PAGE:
From Latin impulse, the term impulse refers to the action and effect of boosting (incite, stimulate, push). Boost is also the suggestion and instigation . For example: “This award is the impulse I needed to continue my writing career”, "We will give impetus to all productive activities that take place in the provincial territory", “We need momentum to get ahead”.
It is known as impulse to wish or emotion that leads to something untimely and without reflection : "I did not know what I was doing; it was just a boost ”, "Sorry, get carried away by the impulse", "I took her hand and kissed her: it was a boost but it was worth it", “Sometimes you have to listen to the heart and act on impulse: it is the only way to be happy”.
Boost is, on the other hand, the force that carries a body moving or growing: "The momentum of the ball was enough to reach the goal", "The car ran out of fuel half a turn from the end, although it ended up crossing the finish line thanks to the momentum it brought".
The expression "Take momentum" is linked to the action of running to make a jump or a throw with greater momentum: “Watch out for the well: you have to take momentum and jump with all your strength”, "The athlete took a long boost and threw the javelin at a distance that marks a new Olympic record", "I gained momentum and tried to jump the puddle, but I fell right in the middle of the water and had to change my shoes and socks".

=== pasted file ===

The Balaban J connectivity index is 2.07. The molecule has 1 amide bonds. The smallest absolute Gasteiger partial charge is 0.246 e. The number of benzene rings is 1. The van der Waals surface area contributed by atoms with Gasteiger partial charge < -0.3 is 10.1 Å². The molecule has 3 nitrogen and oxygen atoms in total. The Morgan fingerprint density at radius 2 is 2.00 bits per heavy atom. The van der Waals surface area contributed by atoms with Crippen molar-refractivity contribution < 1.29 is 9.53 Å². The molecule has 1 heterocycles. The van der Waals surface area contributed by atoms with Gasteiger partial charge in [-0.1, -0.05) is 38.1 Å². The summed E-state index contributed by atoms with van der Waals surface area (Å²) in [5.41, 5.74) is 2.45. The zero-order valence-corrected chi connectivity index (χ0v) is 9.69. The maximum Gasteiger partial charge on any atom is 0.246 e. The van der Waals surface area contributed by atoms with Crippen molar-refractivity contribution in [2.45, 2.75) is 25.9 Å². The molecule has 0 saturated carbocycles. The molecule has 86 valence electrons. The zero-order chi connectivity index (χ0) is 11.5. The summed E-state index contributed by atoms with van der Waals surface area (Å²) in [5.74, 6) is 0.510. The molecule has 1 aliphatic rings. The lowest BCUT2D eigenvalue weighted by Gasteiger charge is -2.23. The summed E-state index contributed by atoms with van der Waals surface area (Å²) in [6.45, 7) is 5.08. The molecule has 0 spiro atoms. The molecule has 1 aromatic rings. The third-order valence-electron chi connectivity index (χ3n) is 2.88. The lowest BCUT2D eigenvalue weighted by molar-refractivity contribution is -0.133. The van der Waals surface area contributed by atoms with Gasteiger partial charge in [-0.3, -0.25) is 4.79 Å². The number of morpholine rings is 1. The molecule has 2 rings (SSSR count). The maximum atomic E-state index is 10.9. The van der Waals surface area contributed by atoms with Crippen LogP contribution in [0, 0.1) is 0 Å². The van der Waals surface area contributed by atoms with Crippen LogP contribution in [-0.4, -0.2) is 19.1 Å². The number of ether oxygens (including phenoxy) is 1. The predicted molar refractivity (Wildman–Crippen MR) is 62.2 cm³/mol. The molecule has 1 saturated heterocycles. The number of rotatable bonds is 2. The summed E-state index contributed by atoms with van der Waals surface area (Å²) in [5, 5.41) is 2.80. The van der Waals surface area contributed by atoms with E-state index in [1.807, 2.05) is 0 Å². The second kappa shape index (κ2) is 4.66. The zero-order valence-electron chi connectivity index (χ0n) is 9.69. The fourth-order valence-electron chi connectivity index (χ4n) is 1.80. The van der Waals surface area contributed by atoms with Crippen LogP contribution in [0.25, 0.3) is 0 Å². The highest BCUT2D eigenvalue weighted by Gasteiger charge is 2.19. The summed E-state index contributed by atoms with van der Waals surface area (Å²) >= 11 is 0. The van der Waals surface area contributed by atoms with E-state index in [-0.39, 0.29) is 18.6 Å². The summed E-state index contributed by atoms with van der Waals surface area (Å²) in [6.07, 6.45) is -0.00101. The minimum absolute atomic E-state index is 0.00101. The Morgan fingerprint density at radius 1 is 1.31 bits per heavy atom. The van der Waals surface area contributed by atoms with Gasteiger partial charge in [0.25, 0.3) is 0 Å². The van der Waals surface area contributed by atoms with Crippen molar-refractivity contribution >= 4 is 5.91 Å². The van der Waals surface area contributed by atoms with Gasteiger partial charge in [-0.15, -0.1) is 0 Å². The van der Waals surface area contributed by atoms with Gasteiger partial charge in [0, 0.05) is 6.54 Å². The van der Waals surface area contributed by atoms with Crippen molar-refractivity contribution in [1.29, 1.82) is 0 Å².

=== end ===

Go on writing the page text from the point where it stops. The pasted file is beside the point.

Electric impulses and muscle electrostimulation
Impulses electric are variations in intensity or tension of a pulsatory type current, and usually only take a few microseconds and show an angular wave. One of the areas in which this concept is used is physiotherapy, more precisely electrostimulation. In this context, to obtain the desired result in each case it is essential to know the characteristics of the electrical impulse, which we detail below:
* frequency: defines how many times an impulse occurs per second and represents one of its most significant parameters. With respect to therapy muscle, lower frequencies stimulate slow fibers, while high ones affect fast fibers. To strengthen the slow muscles, both these and the fast, or only the fast, the ranges of 2 to 30, 30 to 70 and 80 to 120 hertz are used, respectively;
* time or width: This is the duration of the stimuli, the magnitude of which must be measured in microseconds, as detailed by Weiss's law (which establishes a relationship between the amplitude, the intensity and the duration of the application). A term related to this point is cronaxia, which comes from the concepts weather and value, and specify the weather that is needed to get a current to work on a muscle and produce a contraction;
* intensity: also called amplitude, it must be measured in amps (the unit used as a base to record the intensity of the electric current). When working with electrostimulation it is essential to pay special attention to the sensations that the patient experiences at each step; basically, three moments are distinguished, which are those in which you begin to feel the current, the point where contractions appear and the arrival of pain. Through the correct configuration of the pulse amplitude, it is possible to avoid the inconvenience, while maximizing the performance of the application.
Finally, it is important to carefully observe the time that passes between a contraction and the following; this is known as resting time, and is directly related to the result of the treatment. In a nutshell, the shorter said period, the greater the effort.